"to execute and perform every act in relation to the real estate, with like effect that trustees duly appointed under the said act might have done, and that HE apply the whole of the interest and income of the said property to the maintenance and support of his family and the education of his children,"

and further providing that

"No sale of any part of the said estate shall be made by the said Clarke until he shall have procured the assent of the chancellor to such sale, who shall, at the time of giving such assent, also direct the mode in which the proceeds of such sale shall be vested in the said Clarke as trustee, and further that it shall be the duty of the said Clarke annually to render an account to the chancellor or to such person as he may appoint of the principal of the proceeds of such sale only, the interest to be applied by the said Clarke in such manner as he may think proper for his use and

Page 73 U. S. 726

benefit and for the maintenance and education of his children."

In July, 1815, an order was made by the chancellor on the petition of Mr. Clarke authorizing him to sell and dispose of the eastern moiety of the estate, "to be divided by the line in the manner for that purpose mentioned in the said petition," the sales to be made under the direction of a master and the proceeds to be paid to the master and applied and invested according to the directions of the order.

In 1816, a third act was passed authorizing Clarke,

"under the order heretofore granted by the chancellor or under any subsequent order either to mortgage or to sell the premises which the chancellor has permitted or hereafter may permit him to sell, and to apply the money so raised, by mortgage or sale, to the purposes required by the chancellor, under the acts"

theretofore passed.

In March, 1817, the chancellor, upon the petition of Mr. Clarke, made an order that Mr. Clarke be authorized to sell the southern moiety of the said estate instead of the eastern moiety, as permitted and directed by the orders theretofore made, and further authorizing him to mortgage all or any part or parts of the said southern moiety of the said estate if in his judgment it would be more beneficial to mortgage than to sell the same, and to convey and parts of the southern moiety in satisfaction of any debts due from him upon a valuation to be agreed on between him and his respective creditors, provided that every sale and mortgage and conveyance in satisfaction that might be made by the said Clarke should be approved by one of the masters of the court, &c.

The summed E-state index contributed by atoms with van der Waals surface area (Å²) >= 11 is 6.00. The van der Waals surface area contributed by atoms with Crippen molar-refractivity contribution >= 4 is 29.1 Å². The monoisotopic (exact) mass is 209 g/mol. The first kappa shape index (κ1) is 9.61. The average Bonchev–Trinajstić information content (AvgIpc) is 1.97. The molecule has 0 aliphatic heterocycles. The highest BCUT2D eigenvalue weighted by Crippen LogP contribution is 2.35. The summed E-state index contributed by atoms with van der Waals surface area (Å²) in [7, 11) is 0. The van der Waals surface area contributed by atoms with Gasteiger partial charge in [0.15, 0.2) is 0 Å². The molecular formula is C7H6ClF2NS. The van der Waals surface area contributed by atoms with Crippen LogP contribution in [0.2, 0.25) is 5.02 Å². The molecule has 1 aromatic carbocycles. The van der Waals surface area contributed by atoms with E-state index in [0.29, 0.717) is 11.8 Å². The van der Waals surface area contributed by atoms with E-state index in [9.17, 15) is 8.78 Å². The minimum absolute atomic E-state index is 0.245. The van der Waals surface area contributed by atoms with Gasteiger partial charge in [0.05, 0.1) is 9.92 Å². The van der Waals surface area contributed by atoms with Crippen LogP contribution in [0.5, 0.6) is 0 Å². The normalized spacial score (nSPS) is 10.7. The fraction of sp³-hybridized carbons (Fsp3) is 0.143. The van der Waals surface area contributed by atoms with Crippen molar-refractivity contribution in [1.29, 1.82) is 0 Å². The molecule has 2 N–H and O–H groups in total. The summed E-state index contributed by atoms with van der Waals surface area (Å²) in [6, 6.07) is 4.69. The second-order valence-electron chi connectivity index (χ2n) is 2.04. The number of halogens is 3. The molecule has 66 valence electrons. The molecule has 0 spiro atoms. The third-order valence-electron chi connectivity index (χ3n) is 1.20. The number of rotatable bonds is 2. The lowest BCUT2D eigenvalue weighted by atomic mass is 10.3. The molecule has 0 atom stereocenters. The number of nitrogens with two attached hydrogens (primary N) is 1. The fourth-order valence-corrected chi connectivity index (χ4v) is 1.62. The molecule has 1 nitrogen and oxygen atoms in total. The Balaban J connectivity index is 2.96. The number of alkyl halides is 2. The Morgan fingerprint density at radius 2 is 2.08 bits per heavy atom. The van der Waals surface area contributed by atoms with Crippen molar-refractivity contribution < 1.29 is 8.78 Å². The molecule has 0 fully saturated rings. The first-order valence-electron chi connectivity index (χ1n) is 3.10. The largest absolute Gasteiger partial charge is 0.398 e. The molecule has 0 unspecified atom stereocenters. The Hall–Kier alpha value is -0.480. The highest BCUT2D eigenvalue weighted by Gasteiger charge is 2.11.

In October, 1818, Clarke executed a deed of twenty lots to one McIntyre. The consideration recited in the deed is the indebtedness of the grantor to the grantee "in a large sum of money," and $3,750 paid.

In this state of things, Clarke having died in 1826, leaving children, Mrs. Williamson and others, these all now brought suit against Suydam to recover two lots in the western moiety of the estate, as first divided, held by him under title from McIntire.

Page 73 U. S. 727

The court below held the title of the defendant good. The correctness of such view was now the matter here.

To understand the case better, it is necessary to state that these statutes and what was done under them had been the subject, previous to the present case, of consideration in the state courts of New York, as also in this Court. The present case itself had been here twice before.

Questions under the statutes first arose in the courts of New York in Sinclair v. Jackson, [Footnote 1] in which case the court declined to express an opinion respecting "the constitutionality of the laws, or the efficacy of the proceedings under them." The next case was Cochran v. Van Surlay, [Footnote 2] where the Court of Errors, by a much divided court, held, that the statutes were constitutional and that the proceedings shown in that case had been take in conformity to the statutes.

After this decision was made, proceedings under these statutes came before the courts of the United States, and on certificate of division were decided by this Court in Williamson v. Berry, [Footnote 3] Williamson v. Irish Presbyterian Congregation, [Footnote 4] and Williamson v. Ball. [Footnote 5]

This Court then decided various questions which arose respecting the conformity of the proceedings to the requisitions of the statutes. But the decision in Clarke v. Van Surley having been so far from unanimous, the majority of this Court thought that the questions might be examined anew, and their view was different from that of the majority in the state court. The present case, which, as already mentioned, had been here twice before, was first decided by the circuit court, and in conformity to the decisions of this Court just mentioned. Coming here again, [Footnote 6] the judgment was reversed on the ground that subsequently to the cases already referred to in this Court, the courts of New York had, in Towle v. Forney [Footnote 7] and Clarke v. Davenport, [Footnote 8] reiterated the decision in Cochran v. Van Surley, and thus by repeated decision had

Page 73 U. S. 728

established in a way which, by its unanimity, had fixed what was decided a law of property, which the federal courts must now enforce, whatever might be their own opinion or decision.